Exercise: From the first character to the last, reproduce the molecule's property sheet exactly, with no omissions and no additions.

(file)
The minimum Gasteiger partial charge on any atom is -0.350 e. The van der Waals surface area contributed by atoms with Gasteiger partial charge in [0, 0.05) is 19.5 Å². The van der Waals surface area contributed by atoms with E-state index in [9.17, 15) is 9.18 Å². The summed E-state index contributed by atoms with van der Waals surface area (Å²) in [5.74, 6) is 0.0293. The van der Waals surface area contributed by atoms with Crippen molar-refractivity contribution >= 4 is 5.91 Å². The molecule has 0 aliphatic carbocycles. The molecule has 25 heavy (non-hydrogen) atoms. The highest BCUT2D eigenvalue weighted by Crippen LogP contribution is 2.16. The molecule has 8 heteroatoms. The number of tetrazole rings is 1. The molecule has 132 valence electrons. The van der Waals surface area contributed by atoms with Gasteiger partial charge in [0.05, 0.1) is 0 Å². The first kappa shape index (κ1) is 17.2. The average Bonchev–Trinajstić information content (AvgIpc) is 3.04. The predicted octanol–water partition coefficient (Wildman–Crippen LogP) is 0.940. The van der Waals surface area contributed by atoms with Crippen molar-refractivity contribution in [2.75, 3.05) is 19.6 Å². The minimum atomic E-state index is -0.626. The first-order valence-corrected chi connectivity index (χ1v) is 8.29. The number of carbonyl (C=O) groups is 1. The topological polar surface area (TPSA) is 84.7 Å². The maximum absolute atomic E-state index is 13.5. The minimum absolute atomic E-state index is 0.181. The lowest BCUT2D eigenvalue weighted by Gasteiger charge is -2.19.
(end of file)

The minimum Gasteiger partial charge on any atom is -0.350 e. The van der Waals surface area contributed by atoms with Gasteiger partial charge in [0, 0.05) is 19.5 Å². The van der Waals surface area contributed by atoms with E-state index in [9.17, 15) is 9.18 Å². The summed E-state index contributed by atoms with van der Waals surface area (Å²) in [5.74, 6) is 0.0293. The van der Waals surface area contributed by atoms with Crippen molar-refractivity contribution >= 4 is 5.91 Å². The molecule has 0 aliphatic carbocycles. The molecule has 25 heavy (non-hydrogen) atoms. The highest BCUT2D eigenvalue weighted by Crippen LogP contribution is 2.16. The molecule has 8 heteroatoms. The number of tetrazole rings is 1. The molecule has 132 valence electrons. The van der Waals surface area contributed by atoms with Gasteiger partial charge in [0.05, 0.1) is 0 Å². The first kappa shape index (κ1) is 17.2. The average Bonchev–Trinajstić information content (AvgIpc) is 3.04. The predicted octanol–water partition coefficient (Wildman–Crippen LogP) is 0.940. The van der Waals surface area contributed by atoms with Crippen molar-refractivity contribution in [2.75, 3.05) is 19.6 Å². The minimum atomic E-state index is -0.626. The first-order valence-corrected chi connectivity index (χ1v) is 8.29. The number of carbonyl (C=O) groups is 1. The topological polar surface area (TPSA) is 84.7 Å². The maximum absolute atomic E-state index is 13.5. The minimum absolute atomic E-state index is 0.181. The lowest BCUT2D eigenvalue weighted by Gasteiger charge is -2.19.